In his office inside the visitor's clubhouse at Petco Park, Charlie Manuel talked about a Phillies offense that had just six hits last night in an 8-3 loss to the Padres -- and just one hit after Jayson Werth's leadoff single in the fifth inning.
“We went how long without a hit?” Manuel said. “We struck out 13 times. We were taking fastballs and they were throwing us a lot of fastballs. If we’re not a fastball hitting team, well …”
The Phillies are hitting .198 (64 for 324) in their last 10 games, and .190 (37 for 195) in the first six games of this seven-game road trip through Los Angeles and San Diego. They have lost seven of their last 10 games to fall two games behind the New York Mets in the National League East. The Phillies still they think they will awaken from their nine-week slumber in time. But they better hurry up. There are just 39 games left in the season, meaning they have less than a quarter of their schedule remaining.
Jim Salisbury takes a look at the National League East race in The Inquirer's Sunday baseball column. He breaks down the remaining schedules of the Mets, Phillies and Marlins. Here is what he had to say:
Mets: The Mets see all their NL East rivals down the stretch and have winning records against all but the Braves. The good news for the Mets is that six of their remaining nine games against the Braves are in New York and the Braves are dreadful on the road. The Mets could receive a break when they host the Brewers for a three-game series beginning Labor Day. If the Brewers' rotation stays on its current path, the Mets would not face CC Sabathia in the series. Sabathia is 7-0 with a 1.55 ERA in eight starts with the Brewers. The final week of the Mets' schedule could be a wild one as the team says good-bye to Shea Stadium. The Cubs, who could be looking to lock up the NL Central, visit for four, followed by the Marlins for three.
Phillies: There are some real tough spots, including threefour-game series against the Dodgers at home, the Cubs in Chicago and the Brewers at home. The Dodgers just took four from the Phils out West and the prospect of having to pitch to Manny Ramirez (33 RBIs in 22 career games against the Phils) in four games at Citizens Bank Park is not comforting. The Phils, just 9-16 against the Mets and Marlins, have 11 games left against those clubs. They also have 15 remaining games against the Braves and Nationals. They are 16-5 against those clubs.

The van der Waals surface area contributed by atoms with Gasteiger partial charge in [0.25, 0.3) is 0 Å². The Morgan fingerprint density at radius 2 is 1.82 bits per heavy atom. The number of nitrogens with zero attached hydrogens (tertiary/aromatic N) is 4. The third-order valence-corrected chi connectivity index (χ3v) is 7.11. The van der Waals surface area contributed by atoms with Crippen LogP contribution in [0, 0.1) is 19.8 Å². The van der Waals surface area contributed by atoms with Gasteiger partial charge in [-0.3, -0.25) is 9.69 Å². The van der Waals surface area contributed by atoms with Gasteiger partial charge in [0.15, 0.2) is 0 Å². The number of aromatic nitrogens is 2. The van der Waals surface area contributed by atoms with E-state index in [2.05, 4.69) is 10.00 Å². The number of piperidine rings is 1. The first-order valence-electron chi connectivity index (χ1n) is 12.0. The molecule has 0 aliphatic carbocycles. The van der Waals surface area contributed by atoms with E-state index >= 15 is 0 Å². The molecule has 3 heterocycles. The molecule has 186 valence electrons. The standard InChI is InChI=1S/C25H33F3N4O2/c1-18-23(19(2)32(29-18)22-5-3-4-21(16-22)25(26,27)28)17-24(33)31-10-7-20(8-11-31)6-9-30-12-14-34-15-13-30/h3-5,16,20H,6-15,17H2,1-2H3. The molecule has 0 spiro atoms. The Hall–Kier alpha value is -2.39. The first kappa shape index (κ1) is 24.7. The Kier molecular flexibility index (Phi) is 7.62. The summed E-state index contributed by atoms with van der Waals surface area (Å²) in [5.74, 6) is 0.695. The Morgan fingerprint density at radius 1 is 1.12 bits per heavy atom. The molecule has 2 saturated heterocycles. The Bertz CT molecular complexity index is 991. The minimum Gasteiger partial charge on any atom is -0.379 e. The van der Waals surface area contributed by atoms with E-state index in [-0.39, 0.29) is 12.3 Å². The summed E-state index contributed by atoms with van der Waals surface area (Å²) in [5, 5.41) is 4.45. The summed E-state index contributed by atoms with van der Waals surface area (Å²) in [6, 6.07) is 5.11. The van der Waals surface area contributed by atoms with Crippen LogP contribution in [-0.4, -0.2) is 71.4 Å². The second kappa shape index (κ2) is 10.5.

Marlins: The Marlins this weekend are finishing up a rugged stretch that included series against the Phillies, Mets, Cardinals and Cubs. On Tuesday, they hit the road for what could be a defining nine-game trip to San Francisco, Arizona and Atlanta. The Marlins are already 5-1 against Arizona and they will miss Diamondbacks ace Brandon Webb next weekend. Florida (10-2 against Washington) has six more games against the Nationals. If they stay alive, the Marlins will face a test the final week of the season when they play at Cincinnati (one game), at Washington (three) and at the Mets (three).
Also check out Salisbury's Extra Bases.
If you watched Rich Dubee's visit to the mound in the bottom of the fourth inning last night, you know he wasn't happy. Kyle Kendrick had a runner on second with two outs when he allowed a hit to pitcher Chad Reineke. He then allowed a single to Jody Gerut.
“He didn’t throw in the strike zone,” a clearly frustrated Dubee said. “He pitched himself right into some 2-0, 3-1 counts. That’s not good. He’s a contact guy. He doesn’t throw in the strike zone, he’s not going to be out there long. That’s what’s happening.”
Kendrick is 0-2 with a 16.71 ERA (13 earned runs in seven innings) in his last two starts, and 2-4 with a 6.90 ERA (23 earned runs in 30 innings) in his last six starts. It was the sixth time in 25 starts this season Kendrick has failed to pitch at least five innings, and the fifth time he has allowed six or more runs.
Hitting coach Milt Thompson is baffled just like you about the team's poor hitting.
“I have never seen a team that has the capability that this team has just go south for a long period of time,” he said. “Usually you have one guy that’s kind of slow, but it’s the whole team. It’s unexplainable. I’m serious. I don’t have any answers. It’s one of the weirdest things I’ve ever seen in my life. I’m not sleeping very well. I’ve had a lot of sleepless nights trying to figure out what to do to try to get the guys going. It’s amazing.”